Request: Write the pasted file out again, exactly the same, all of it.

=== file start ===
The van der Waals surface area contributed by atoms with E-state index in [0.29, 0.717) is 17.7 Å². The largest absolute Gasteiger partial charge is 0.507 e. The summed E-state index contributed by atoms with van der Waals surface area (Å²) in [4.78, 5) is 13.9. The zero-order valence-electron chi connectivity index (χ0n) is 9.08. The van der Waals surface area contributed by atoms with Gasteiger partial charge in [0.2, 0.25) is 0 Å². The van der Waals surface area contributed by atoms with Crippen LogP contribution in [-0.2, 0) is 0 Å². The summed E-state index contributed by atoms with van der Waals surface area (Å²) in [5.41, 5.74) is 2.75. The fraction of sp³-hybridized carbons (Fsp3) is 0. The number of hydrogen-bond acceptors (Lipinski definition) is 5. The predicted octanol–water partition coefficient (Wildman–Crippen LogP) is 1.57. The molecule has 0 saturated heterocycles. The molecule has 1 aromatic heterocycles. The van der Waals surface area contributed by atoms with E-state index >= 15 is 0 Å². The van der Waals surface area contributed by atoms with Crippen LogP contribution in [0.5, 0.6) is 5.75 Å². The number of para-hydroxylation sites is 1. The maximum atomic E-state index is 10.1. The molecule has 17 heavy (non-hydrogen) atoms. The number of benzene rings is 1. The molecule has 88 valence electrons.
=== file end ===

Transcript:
The van der Waals surface area contributed by atoms with E-state index in [0.29, 0.717) is 17.7 Å². The largest absolute Gasteiger partial charge is 0.507 e. The summed E-state index contributed by atoms with van der Waals surface area (Å²) in [4.78, 5) is 13.9. The zero-order valence-electron chi connectivity index (χ0n) is 9.08. The van der Waals surface area contributed by atoms with Gasteiger partial charge in [0.2, 0.25) is 0 Å². The van der Waals surface area contributed by atoms with Crippen LogP contribution in [-0.2, 0) is 0 Å². The summed E-state index contributed by atoms with van der Waals surface area (Å²) in [5.41, 5.74) is 2.75. The fraction of sp³-hybridized carbons (Fsp3) is 0. The number of hydrogen-bond acceptors (Lipinski definition) is 5. The predicted octanol–water partition coefficient (Wildman–Crippen LogP) is 1.57. The molecule has 0 saturated heterocycles. The molecule has 1 aromatic heterocycles. The van der Waals surface area contributed by atoms with E-state index >= 15 is 0 Å². The van der Waals surface area contributed by atoms with Crippen LogP contribution in [0.5, 0.6) is 5.75 Å². The number of para-hydroxylation sites is 1. The maximum atomic E-state index is 10.1. The molecule has 17 heavy (non-hydrogen) atoms. The number of benzene rings is 1. The molecule has 88 valence electrons.